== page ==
If you’re trying to contact someone in a crisis or if you’re caught up in one yourself, you’ll now find it easier to access Safety Check during and after the event.
Facebook is following through on a commitment it made last year to give Safety Check its own dedicated section in its mobile and web offerings.
Launched in 2014, Safety Check helps Facebook users to connect in the event of a calamitous incident, offering an easy way for those caught up in it — or who’re in the area — to let loved ones know they’re safe.
“There’s now a single place to go to see where Safety Check has recently been activated, get the information you need, and potentially be able to help affected areas,” Facebook said on Monday, adding that it’s gradually rolling it out over the coming weeks, starting now.
The new section shows — as you’d expect — a somewhat sombre list of awful events, with Facebook’s own screenshot offering Safety Check links to everything from fires to typhoons to train accidents.
You’ll see any recent activity by friends who’ve marked themselves as safe, as well as a page showing major incidents from around the world that you can tap on for more information.
There are details, too, on how many personal offers of help have been made, and how many people have made donations to fundraisers.
Facebook users have been able to offer help via Safety Check since February. It means that if Safety Check activates close to your location, you have the opportunity to assist with relevant support, which could mean offering food, clothing, and temporary accommodation, as well as donating cash to causes.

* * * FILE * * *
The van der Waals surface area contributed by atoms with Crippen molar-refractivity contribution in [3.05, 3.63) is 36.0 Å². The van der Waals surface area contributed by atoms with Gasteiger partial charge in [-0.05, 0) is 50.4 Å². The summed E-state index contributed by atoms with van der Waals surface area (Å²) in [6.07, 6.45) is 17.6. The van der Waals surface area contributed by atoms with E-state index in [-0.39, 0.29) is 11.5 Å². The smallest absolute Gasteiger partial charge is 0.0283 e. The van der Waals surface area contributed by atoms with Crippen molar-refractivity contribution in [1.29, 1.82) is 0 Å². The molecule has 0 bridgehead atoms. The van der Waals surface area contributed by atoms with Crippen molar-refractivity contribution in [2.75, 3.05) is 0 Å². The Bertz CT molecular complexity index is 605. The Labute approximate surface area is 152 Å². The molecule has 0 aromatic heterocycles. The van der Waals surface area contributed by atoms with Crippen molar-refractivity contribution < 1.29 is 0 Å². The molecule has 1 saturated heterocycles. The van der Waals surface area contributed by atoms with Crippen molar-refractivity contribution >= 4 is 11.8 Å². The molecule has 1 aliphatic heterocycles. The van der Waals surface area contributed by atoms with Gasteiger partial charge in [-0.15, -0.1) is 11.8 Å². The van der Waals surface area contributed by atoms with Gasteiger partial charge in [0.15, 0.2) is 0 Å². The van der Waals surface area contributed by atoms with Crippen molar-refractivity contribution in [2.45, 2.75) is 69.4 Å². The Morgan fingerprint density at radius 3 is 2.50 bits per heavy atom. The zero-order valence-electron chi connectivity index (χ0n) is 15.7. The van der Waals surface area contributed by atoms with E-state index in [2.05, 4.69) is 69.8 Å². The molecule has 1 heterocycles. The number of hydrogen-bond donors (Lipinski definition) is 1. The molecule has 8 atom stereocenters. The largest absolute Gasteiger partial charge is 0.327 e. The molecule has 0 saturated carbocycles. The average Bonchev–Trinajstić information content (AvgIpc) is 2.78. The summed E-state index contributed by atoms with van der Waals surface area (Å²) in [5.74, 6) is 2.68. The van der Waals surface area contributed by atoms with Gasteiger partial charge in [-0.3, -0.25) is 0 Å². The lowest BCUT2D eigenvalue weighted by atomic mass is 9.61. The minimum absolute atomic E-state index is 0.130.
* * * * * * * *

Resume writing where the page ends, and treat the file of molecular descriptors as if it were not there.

The social networking giant has also been working to fine tune Safety Check to make sure its alerts are for real disasters and emergencies rather than as the result of rumors, which happened for an explosion that never occurred, in Thailand, in December, 2016. With such false alarms having the potential to cause great distress for those with friends and family in the area, Facebook is now working with a number of response agencies to ensure an incident is real whenever Safety Check is activated.
The company also recently teamed up with NC4, a third-party global crisis reporting agency, to provide those using Safety Check with more detailed information about an unfolding event. Facebook users can add a note, too, when they (hopefully) mark themselves as safe, offering more information on their whereabouts or simply a few words of reassurance.
Let’s block ads! (Why?)